Leaving on a 1st Class Jet Plane: Pruitt’s Got to Go

We have heard enough blame-shifting, mistruths, and dissembling. Enough is enough, it’s time for Pruitt to resign.

EPA Administrator Scott Pruitt's testimony at the House Energy & Commerce Committee and House Appropriations Committee last week did little to alleviate public ire and instead highlighted his pattern of ethics missteps throughout his career.

Embattled Pruitt is currently entangled in more than 10 investigations for his ethical misdeeds by the EPA Inspector General, the House Committee on Oversight and Government Reform, the Government Accountability Office (GAO), and even the White House.

Yet he made sure to vilify the media and his political opponents for the negative attention he's received as EPA Administrator. No matter which scandal he was asked about, he shifted the blame to his staff, his security, his critics, just about anyone he could think of. That led one lawmaker to say, with Pruitt, “the buck stops nowhere.”

Despite his public and extensive spending spree, Pruitt was at the hearings advocating for a drastic slashing of the EPA budget, while moving to eviscerate EPA’s science, shuttering critical offices that protect the health of children and families, and working to repeal the Clean Power Plan.

House members went on to debate his sweetheart deals with industry, including his $50 a night stint in a swanky condo rented from the wife of  J. Steven Hart, a prominent energy lobbyist. Despite Pruitt’s claims that he hadn’t done business with the lobbyist either in Oklahoma or while at the EPA, it later became apparent Pruitt’s statement was untrue. The EPA ethics office subsequently acknowledged “advice that’s given by an ethics official is only as good as the information that’s provided.”. During the hearing, Rep. Frank Pallone, stated “so far, we've only gotten half-truths, misleading answers, or outright falsehoods," and told Pruitt frankly, "you are unfit to hold public office and undeserving of the public trust."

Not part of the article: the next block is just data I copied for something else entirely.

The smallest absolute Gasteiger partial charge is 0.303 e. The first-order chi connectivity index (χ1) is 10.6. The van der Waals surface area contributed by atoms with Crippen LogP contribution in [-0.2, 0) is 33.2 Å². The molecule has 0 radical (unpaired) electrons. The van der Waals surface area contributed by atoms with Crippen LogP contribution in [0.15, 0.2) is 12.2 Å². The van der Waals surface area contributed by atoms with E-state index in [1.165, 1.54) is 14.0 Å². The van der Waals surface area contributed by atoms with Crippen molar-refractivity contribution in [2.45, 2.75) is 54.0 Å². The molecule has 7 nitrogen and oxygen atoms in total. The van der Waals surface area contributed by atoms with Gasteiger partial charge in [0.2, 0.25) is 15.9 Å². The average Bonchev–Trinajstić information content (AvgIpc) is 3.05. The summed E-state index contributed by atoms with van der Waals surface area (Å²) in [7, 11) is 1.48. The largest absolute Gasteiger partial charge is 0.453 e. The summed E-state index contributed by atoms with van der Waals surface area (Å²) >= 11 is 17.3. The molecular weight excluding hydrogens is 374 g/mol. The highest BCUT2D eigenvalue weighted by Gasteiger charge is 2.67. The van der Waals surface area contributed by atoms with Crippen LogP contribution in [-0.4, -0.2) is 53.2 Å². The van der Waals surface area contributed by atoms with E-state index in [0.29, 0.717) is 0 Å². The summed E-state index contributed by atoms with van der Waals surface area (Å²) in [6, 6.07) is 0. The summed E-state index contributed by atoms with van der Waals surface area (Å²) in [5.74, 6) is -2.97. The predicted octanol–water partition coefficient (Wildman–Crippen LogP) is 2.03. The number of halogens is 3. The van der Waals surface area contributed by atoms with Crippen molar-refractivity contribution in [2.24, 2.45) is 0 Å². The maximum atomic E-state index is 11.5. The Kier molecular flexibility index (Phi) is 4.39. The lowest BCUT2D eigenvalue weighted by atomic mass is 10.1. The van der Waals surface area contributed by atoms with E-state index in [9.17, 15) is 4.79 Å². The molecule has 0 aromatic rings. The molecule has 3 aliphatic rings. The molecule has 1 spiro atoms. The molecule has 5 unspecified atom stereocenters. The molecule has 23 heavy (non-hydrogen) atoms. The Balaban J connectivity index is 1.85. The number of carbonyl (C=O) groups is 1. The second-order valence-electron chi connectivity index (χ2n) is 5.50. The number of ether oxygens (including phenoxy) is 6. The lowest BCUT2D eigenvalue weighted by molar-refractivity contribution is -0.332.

When lawmakers probed him about his $43,000 "secure" phone booth, extravagant first class and international travel totaling more than $100,000, and billing the taxpayer for his around-the-clock security detail (including for personal trips to Disneyland and the Rose Bowl), he claimed that staff had made those decisions without his approval or knowledge. Of course, this came after the nonpartisan GAO determined that Pruitt violated federal law in using the $43,000 in taxpayer funds for the phone booth’s construction.

During tough questioning from Rep. Tonka, Pruitt retracted the claim he made in an interview with Ed Henry on Fox and Friends this his Chief of Staff acted without his knowledge on pay raises. He admitted that he did indeed know about the over 30 percent pay raises given to two EPA staffers, both women who had formerly worked for him in Oklahoma.

It’s clear Pruitt has little respect for the American people, his staff, or the legislators calling on him to be more transparent, honest, and careful with public funds. Now 190 legislators, including Republicans, have called for his resignation.

We have heard enough blame-shifting, mistruths, and dissembling. Enough is enough, it’s time for Pruitt to resign.

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